Buddy, a tiny 7-year-old terrier mix, is nestled in the crook of Betty Ann Taylor’s arm, shaking. In October, a group of hikers found him in the woods near the Aubrey White Parkway. He had a broken leg, broken teeth and was so covered in fleas and ticks that he was anemic.
“I’m pretty sure somebody kicked this guy off a cliff,” Taylor said.
Taylor, a volunteer at the Spokane County Regional Animal Protection Services, or SCRAPS, has been caring for him ever since. Buddy is nearly healed now; in the next few days he’ll get dental work.
Buddy is one of more than 10,000 animals SCRAPS rescued in 2015, said Janet Dixon, the organization’s development manager. Like Buddy, many of these animals were injured or lost by either accident or intention.
Moving to larger quarters in 2014 helped SCRAPS double the number of animals rescued, from 5,000 to 10,000 annually. The shelter focuses on finding homes for the animals it rescues, helped by more than 800 volunteers like Taylor.
“We couldn’t run without volunteers,” Dixon said.
Taylor has been fostering and tending to animals for 20 years, first in California and now in Spokane. She takes the most injured animals SCRAPS rescues, like Buddy.
“She is so valuable to us,” Dixon said. “These are the dogs no one else will take.”
Now that Buddy is nearly healed, Taylor will try to find him a new family. It’s a procedure she’s familiar with. Damaged animals come to her, she tends to them and then finds them good homes.
In her year and a half working for SCRAPS, she said, she’s fostered and subsequently placed 12 animals. None of those have been returned to the shelter.
Taylor said her passion for caring for animals started while working in Southern California, at a high-kill shelter. The shelter was so crowded, she said, they had to euthanize dozens of animals a day simply to make room for new animals. She said watching “perfectly beautiful animals” be killed inspired her to start fostering animals.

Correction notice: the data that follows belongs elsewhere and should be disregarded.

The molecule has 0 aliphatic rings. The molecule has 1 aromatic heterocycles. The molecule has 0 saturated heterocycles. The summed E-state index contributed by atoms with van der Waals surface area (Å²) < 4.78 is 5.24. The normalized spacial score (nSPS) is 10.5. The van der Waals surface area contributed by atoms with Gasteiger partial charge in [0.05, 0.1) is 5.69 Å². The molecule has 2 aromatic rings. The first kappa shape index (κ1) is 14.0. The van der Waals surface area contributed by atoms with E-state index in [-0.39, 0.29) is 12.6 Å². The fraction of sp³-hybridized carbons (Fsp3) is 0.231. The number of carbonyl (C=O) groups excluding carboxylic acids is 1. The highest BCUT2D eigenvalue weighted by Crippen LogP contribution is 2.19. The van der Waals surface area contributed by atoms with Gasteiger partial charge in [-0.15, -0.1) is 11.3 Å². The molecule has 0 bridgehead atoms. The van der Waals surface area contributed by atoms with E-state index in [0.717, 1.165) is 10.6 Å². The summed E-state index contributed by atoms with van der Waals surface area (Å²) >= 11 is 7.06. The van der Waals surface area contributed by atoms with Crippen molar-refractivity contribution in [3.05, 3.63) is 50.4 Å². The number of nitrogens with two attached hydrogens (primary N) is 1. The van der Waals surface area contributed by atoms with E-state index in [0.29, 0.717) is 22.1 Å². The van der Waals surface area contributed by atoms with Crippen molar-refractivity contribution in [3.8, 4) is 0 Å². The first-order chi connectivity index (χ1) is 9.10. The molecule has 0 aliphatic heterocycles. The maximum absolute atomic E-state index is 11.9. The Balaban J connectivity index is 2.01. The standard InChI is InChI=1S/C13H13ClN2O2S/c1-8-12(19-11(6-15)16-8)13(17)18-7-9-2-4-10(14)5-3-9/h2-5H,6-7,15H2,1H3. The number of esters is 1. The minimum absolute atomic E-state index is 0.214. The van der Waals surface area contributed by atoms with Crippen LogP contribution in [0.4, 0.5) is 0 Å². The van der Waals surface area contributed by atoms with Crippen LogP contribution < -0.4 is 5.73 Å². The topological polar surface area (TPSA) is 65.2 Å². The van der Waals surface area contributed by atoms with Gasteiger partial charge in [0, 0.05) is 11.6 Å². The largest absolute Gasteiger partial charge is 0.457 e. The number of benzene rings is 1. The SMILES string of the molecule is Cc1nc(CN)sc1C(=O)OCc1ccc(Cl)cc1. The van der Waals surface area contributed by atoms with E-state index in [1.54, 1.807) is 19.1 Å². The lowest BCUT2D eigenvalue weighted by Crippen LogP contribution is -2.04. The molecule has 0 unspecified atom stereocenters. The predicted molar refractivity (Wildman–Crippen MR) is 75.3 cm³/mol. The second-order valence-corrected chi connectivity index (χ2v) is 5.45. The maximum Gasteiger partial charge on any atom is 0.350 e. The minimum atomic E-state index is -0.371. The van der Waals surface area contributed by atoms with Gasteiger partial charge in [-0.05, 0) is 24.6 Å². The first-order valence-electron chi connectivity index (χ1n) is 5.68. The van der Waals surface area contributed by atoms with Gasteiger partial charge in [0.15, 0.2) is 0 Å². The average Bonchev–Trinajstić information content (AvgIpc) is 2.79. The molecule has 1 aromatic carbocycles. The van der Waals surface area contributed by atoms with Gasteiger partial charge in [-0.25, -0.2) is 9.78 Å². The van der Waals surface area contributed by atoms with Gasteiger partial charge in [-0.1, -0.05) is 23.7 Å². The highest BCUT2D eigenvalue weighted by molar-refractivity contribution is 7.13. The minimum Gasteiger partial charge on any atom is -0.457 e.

“I like animals better than people,” Taylor said.
Taylor said it can be hard to bond with an animal only to say goodbye, but getting them a new owner is important.
“The thing is, if I don’t move them out, I can’t move another one in,” she said.
Although Buddy is nervous and still recovering from his injuries, Taylor said he’s a loving and devoted dog, once he gets to know you.
“He wants to be with somebody and he loves to be with somebody, but it will take some time,” Taylor said. “It’s not going to happen overnight. They didn’t get damaged overnight.”
SCRAPS does euthanize animals, but only if the animal is so sick or injured that recovery is unlikely or if the animal is hyper-aggressive, Dixon said. The shelter’s no-kill rate is 92 percent.
Nearby, Chance, a pit-bull terrier mix, sits in a kennel. A car hit Chance on New Year’s Day. He was lucky and didn’t break a leg, but he did lose the skin on his paws and scraped his nose.
With that collision, he became the first animal Spokane County Regional Animal Protection Services rescued in 2016. In the seven days since then, SCRAPS has rescued 75 animals.
“It doesn’t take much to change their entire life,” Taylor said.
Subscribe to the Morning Review newsletter
Get the day’s top headlines delivered to your inbox every morning by subscribing to our newsletter.